The Internal Revenue Service issued guidance that designates the earthquake in Haiti in January 2010 as a qualified disaster for federal tax purposes.
The guidance allows recipients of qualified disaster relief payments to exclude those payments from income on their tax returns. Also, the guidance allows employer-sponsored private foundations to assist victims in areas affected by the January 2010 earthquake in Haiti without affecting their tax-exempt status.
Charities usually fall into one of two categories public charities or private foundations. Under the tax law, a private foundation that is employer-sponsored may make qualified disaster relief payments to employees affected by a qualified disaster. These payments generally include amounts to cover necessary personal, family, living or funeral expenses that were not covered by insurance.
They also include expenses to repair or rehabilitate personal residences or repair or replace the contents to the extent that they were not covered by insurance. Again, these payments would not be included in the individual recipients gross income.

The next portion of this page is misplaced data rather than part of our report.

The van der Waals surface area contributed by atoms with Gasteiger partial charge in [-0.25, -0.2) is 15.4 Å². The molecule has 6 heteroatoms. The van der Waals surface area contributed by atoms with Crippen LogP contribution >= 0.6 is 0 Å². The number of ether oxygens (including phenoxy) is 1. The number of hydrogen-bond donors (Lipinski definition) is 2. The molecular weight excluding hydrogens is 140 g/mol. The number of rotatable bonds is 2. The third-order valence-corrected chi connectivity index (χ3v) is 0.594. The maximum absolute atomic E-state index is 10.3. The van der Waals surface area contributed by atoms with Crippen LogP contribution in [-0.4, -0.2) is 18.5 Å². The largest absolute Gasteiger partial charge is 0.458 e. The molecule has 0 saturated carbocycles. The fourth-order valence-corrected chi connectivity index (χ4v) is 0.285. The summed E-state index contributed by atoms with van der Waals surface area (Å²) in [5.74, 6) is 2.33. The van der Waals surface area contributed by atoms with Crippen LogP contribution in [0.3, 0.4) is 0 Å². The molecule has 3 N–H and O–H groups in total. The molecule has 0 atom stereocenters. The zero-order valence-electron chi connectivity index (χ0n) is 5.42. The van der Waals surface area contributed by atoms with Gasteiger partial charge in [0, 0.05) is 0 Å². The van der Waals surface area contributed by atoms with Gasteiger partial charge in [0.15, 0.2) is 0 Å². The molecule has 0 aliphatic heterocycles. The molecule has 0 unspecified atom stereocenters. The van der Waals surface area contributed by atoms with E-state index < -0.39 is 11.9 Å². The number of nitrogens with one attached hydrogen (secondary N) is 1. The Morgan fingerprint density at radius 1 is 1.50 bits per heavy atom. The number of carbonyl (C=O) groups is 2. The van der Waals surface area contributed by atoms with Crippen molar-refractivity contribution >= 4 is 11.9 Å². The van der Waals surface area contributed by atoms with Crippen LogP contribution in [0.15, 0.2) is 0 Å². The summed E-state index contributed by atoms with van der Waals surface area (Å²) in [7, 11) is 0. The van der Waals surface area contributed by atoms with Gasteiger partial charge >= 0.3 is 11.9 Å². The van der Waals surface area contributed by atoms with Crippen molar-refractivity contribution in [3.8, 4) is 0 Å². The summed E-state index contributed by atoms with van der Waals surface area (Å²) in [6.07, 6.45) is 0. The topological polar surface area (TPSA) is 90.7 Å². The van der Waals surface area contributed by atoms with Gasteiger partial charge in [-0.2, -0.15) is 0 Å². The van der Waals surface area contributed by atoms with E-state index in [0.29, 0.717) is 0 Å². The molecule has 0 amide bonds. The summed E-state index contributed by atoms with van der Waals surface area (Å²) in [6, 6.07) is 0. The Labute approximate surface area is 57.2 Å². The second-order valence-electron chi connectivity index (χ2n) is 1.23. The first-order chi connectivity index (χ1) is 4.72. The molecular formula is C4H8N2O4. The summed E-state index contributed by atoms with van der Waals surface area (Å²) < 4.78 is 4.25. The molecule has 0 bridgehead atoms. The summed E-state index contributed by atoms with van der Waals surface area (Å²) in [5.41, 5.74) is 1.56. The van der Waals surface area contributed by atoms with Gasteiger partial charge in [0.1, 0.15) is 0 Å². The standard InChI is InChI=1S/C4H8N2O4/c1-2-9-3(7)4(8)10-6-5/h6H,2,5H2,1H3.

Qualified disasters include presidentially declared disasters and any other event that the Treasury Secretary determines to be catastrophic. The IRS has determined that the earthquake in Haiti that occurred this month is an event of catastrophic nature for purposes of the federal tax law.
The IRS will presume that qualified disaster relief payments made by a private foundation to employees and their family members in areas affected by the earthquake in Haiti are consistent with the foundation's charitable purposes.
Separately, Congress has also unanimously approved legislation that allows charitable donations to help the victims of the earthquake in Haiti to be deducted this year from tax returns if the contributions are made before March 1 (see Senate Unanimously Approves Bill to Speed Haiti Tax Deductions). The legislation also includes a provision allowing those who text-messaged a donation from their cell phone to use a phone bill as proof of their donation.